The beauty of artificial intelligence is that it functions in accordance with the purity of law and fact.
In other words if someone has suffered an injury by accident while being an earner they will receive earnings compensation and other entitlements until they regain that particular capacity by way of medical intervention or physical recovery and if that doesn't happen then the next stage will be engaged in whereby vocational rehabilitation planning will take place which will search the viability of the utilisation of existing qualification skill and experience and determine what potential career path might be open with the inclusion of additional training, qualification followed by a period of experience to meet the industrial standards in accordance with the New Zealand qualification authorities which measures such things as skills so as to be placed in a situation where experience may be developed to the extent whereby eventually the person may resume as being an earner at the same skill level as described in the Australia New Zealand standard classifications of occupations whereby both occupational and medical assessors may Produce the relevant information for the ACC to ensure that the artificial intelligence of the ACC determines that it is both relevant and safe to pursue that line of work by having regard for the injuries.
I trust this information has been helpful.

No not helpful at all
So Thomas.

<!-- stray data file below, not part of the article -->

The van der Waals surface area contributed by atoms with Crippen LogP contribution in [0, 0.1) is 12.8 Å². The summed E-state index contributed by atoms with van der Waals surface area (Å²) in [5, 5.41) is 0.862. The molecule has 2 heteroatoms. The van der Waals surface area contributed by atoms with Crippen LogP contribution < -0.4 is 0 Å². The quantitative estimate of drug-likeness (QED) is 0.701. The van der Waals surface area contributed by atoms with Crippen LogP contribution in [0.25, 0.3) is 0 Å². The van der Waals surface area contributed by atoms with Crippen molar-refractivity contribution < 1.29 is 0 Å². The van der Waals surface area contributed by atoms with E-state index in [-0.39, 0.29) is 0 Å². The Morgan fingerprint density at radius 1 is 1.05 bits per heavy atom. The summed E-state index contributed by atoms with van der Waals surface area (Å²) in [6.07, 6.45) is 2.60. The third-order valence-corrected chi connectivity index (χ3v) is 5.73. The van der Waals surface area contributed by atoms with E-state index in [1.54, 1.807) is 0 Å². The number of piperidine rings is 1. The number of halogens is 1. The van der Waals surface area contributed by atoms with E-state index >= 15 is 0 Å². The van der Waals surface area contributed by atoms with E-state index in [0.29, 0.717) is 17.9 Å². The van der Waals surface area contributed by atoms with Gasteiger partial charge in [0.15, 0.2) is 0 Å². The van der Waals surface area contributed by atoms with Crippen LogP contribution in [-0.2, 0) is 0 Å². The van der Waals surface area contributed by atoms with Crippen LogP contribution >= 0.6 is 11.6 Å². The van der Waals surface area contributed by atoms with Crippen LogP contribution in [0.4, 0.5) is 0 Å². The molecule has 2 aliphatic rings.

You’ve left out the important stuff
Why’s that?
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#6 User is offline   doppelganger 

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Posted 27 May 2018 - 07:59 PM

Alan there is a large amount of information about AI start reading and placing it in here and then the answers will come.
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#7 User is offline   Alan Thomas 

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Posted 28 May 2018 - 12:24 PM

View Postdoppelganger, on 27 May 2018 - 07:59 PM, said:

Alan there is a large amount of information about AI start reading and placing it in here and then the answers will come.


Artificial intelligence is going to be the prime decision maker of the ACC in the not too distant future. That much is an absolute.
So
What was the question?
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#8 User is offline   Hemi 

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Posted 28 May 2018 - 04:50 PM

View PostHemi, on 27 May 2018 - 01:52 PM, said:

No not helpful at all
So Thomas.
You’ve left out the important stuff
Why’s that?



View PostAlan Thomas, on 28 May 2018 - 12:24 PM, said:

Artificial intelligence is going to be the prime decision maker of the ACC in the not too distant future. That much is an absolute.
So
What was the question?

question?
explain part of what youve left out so far.
How does an artificial intelligence machine decide what is a valid case/cover for entitlements , or decide what is a fraudulent /non valid case/ cover entitlements one.??
Posted Image/>
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#9 User is offline   Alan Thomas 

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Posted 28 May 2018 - 05:19 PM

View PostHemi, on 28 May 2018 - 04:50 PM, said:

question?
explain part of what youve left out so far.
How does an artificial intelligence machine decide what is a valid case/cover for entitlements , or decide what is a fraudulent /non valid case/ cover entitlements one.??
Posted Image/>


Interrogating the criteria of the legislation against the documented facts provided by those who are qualified and authorised by that legislation.I think I have already stated this in the above.
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#10 User is offline   Hemi 

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Posted 28 May 2018 - 05:37 PM

View PostAlan Thomas, on 28 May 2018 - 05:19 PM, said: